U.S. politics shift out of midterm mode in 2015, but 2014 issues remain

In the coming election cycle, Republicans face a harder path to success than they did in the midterm

The year 2014 turned to 2015 with a fierce flip of the page, at least when it comes to national politics.

The last year was dominated by a midterm election that proved to be an extravaganza for Republicans, who won control of the Senate and expanded their lock on the House. This year opens the next presidential contest, and Republicans are likely to have a much harder path to success.

That is because we have become a nation divided, and a vastly different group of people shows up for off-year elections than those who vote in presidential elections.

The electorate that voted in November — in big races held in predominantly red states, giving Republicans another advantage — was older, more white and more conservative than the electorate that will begin sizing up presidential candidates this year for the 2016 election. That one will be younger and more diverse, if history is any guide.

Attitudinally, midterm elections are opportunities to slap down leaders who voters believe have done too much, or not done enough. Presidential elections, particularly incumbent-free ones like 2016 is going to be, are less a referendum than a choice between two new options.

Still, there is a link between the two campaigns, and it centers on two perennial political issues that were in play in 2014 and will be again in 2015. One is the argument over the size of government and the tactics used to shrink it. The other is voters' gut-level sense of economic well-being.

In 2014, Iowa was a perfect test tube for both — just as the state will be, in 2015, the testing ground for the presidential candidates.

The state's marquee race in 2014 was for an open Senate seat, long held by retiring Democrat Tom Harkin. The Republican nominee was Joni Ernst, a state senator who gave herself national pizazz with her first big ad, which emphasized her heartland roots with a piquant suggestion of what she'd do in Washington.

"I grew up castrating hogs on an Iowa farm, so when I get to Washington I'll know how to cut pork," she said in the ad. Its kicker: "Let's make 'em squeal."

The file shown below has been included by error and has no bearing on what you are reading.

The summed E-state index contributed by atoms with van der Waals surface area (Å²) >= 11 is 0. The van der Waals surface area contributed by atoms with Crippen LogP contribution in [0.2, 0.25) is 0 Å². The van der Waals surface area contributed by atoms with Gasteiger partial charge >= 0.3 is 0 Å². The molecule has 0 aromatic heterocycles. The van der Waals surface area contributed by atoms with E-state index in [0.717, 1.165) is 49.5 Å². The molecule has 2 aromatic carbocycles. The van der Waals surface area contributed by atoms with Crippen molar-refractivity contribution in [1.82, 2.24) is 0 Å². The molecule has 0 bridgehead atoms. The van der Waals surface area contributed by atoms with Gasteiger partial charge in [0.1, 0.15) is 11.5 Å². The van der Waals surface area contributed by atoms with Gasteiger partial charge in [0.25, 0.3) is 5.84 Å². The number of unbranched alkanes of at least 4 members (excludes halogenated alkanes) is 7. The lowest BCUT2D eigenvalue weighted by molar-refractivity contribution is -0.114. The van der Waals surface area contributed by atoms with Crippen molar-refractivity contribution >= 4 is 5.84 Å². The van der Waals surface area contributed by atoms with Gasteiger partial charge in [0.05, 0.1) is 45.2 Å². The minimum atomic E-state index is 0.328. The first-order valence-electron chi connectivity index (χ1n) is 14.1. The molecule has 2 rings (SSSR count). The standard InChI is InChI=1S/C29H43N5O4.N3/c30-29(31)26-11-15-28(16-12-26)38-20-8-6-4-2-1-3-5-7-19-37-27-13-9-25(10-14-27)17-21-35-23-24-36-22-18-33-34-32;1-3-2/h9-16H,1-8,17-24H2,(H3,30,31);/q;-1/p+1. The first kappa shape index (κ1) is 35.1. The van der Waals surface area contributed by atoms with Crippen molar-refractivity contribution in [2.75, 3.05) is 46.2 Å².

Ernst's comment — delivered with a near-perfect mix of sauciness and humor — went directly to the GOP's argument for smaller government, a theme that ran through most of the races in November. For that Republican-leaning electorate, the argument encapsulated myriad complaints that President Obama has exceeded his powers and usurped Congress.

Ernst's victory over a lackluster Democrat, Bruce Braley, rested on voters' desire to elect someone willing to take a knife to Washington. But it also rested on the second perennial issue: their gut sense of the economy.

By any numerical standard — the stock market, the unemployment rate, job offerings — the economy has improved since Obama took office in the depths of the worst economic collapse since the Great Depression.

But numbers never trump fear. And in Iowa, as in so many other places, the economic recovery has been so patchy that great swaths may see improving numbers — but what they feel is persistent concern.

A Los Angeles Times reporter traveling in Iowa just before Ernst's runaway win found voter after voter uneasy about the economy. "They say it's good — that it has turned around," said Jay Johnson, whose family's economic security rested, with some irony, on his wife's job as a foreclosure counselor. "I guess most people just don't feel it."

Those two elements will surface over and over again in 2015, as politicians on Capitol Hill, in statehouses and on the presidential campaign trail tussle over the role of government and the feel of the economy.

In Washington, the GOP will face tension between leaders determined to show that Republicans can govern, and party members who favor more aggressive tactics, like government shutdowns. The presidential race only exaggerates the potential for conflict, since one major shutdown protagonist is Texas Sen. Ted Cruz, who appears to be planning a run for the White House.

Even as the economy continues to improve, the feuding parties will work to influence voters' perceptions about it. Their focus — and that of each party's presidential candidates — will be middle-class voters.

The White House reflected that strategy — and linked the two big issues — in the recent release of the November unemployment report, which showed the creation of a whopping 321,000 jobs, the biggest monthly tally in almost three years.

"The economy has now already added more jobs in 2014 than in any full calendar year since the late 1990s," said Jason Furman, chairman of the president's Council of Economic Advisors, in December. "To create an environment in which this progress can continue, it is critical that Congress take the basic steps needed to fund the government and avoid creating disruptive and counterproductive fiscal uncertainty."

And, not by accident, he pitched the Democratic agenda for 2015: "We have an opportunity to work together to support the continued growth of higher-paying jobs by investing in infrastructure, reforming the business tax code, expanding markets for America's goods and services, making common-sense reforms to the immigration system, and increasing the minimum wage."

Republicans brushed aside the jobs numbers as meaningless.

"Creating 300,000 jobs in one month shouldn't be a new high; it should be the minimum we expect," said Republican National Committee chief Reince Priebus. Priebus, too, touted a 2015 agenda with a nod to the party's Senate takeover: "Next year we can begin passing the pro-growth, pro-jobs legislation that has gone nowhere in the Democrat Senate.... Soon it will be up to President Obama to decide if he wants to stand with American workers, or continue siding with liberal special interests."

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